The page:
Accessing Linux Volumes From Windows

Both Windows and Linux use different formats for their filesystems. Windows uses NTFS and Linux uses EXT 2/3. While it is possible for Linux to read/write NTFS format using NTFS-3G driver, reading/writing files the other way round has always been an issue for Windows users.

Ext2 Installable File System (IFS)For Windows provides a solution to this. It allows Windows users full access to Linux Ext2 volumes (both read and write) and best of all, it is free.

The Ext2 IFS software installs a pure kernel mode file system driver Ext2fs.sys, which actually extends the Windows system to include the Ext2 file system. The Ext 2 volumes are mounted and assigned drive letters. All applications can access directly to Ext2 volumes and users can transfer files to and from the Ext 2 volumes via the Window Explorer.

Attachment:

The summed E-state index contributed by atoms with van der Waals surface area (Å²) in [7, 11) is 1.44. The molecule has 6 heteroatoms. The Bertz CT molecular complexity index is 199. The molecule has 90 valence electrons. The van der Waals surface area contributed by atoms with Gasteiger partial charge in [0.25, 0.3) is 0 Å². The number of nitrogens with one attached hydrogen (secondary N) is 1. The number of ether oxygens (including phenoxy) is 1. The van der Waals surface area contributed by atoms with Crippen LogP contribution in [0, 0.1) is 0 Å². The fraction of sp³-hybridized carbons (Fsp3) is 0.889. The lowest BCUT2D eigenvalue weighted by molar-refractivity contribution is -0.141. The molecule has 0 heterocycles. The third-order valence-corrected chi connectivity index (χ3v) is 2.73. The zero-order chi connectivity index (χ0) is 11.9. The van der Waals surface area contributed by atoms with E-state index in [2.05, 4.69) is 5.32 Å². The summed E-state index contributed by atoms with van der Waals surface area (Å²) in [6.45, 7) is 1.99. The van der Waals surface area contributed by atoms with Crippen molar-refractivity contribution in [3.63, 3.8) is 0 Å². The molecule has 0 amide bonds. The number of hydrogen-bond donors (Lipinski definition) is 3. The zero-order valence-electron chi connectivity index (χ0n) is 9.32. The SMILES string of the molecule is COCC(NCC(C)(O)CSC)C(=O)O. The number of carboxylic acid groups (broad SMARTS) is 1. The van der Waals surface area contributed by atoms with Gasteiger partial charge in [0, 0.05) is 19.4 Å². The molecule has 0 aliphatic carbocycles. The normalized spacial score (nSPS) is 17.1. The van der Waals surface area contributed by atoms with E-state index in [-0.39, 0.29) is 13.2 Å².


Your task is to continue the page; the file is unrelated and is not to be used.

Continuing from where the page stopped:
If your Linux system uses Ext3 format, it will be mounted as a Ext2 drive, without any loss of functionality.


Damien Damien

Damien Oh started writing tech articles since 2007 and has over 10 years of experience in the tech industry. He is proficient in Windows, Linux, Mac, Android and iOS, and worked as a part time WordPress Developer. He is currently the owner and Editor-in-Chief of Make Tech Easier.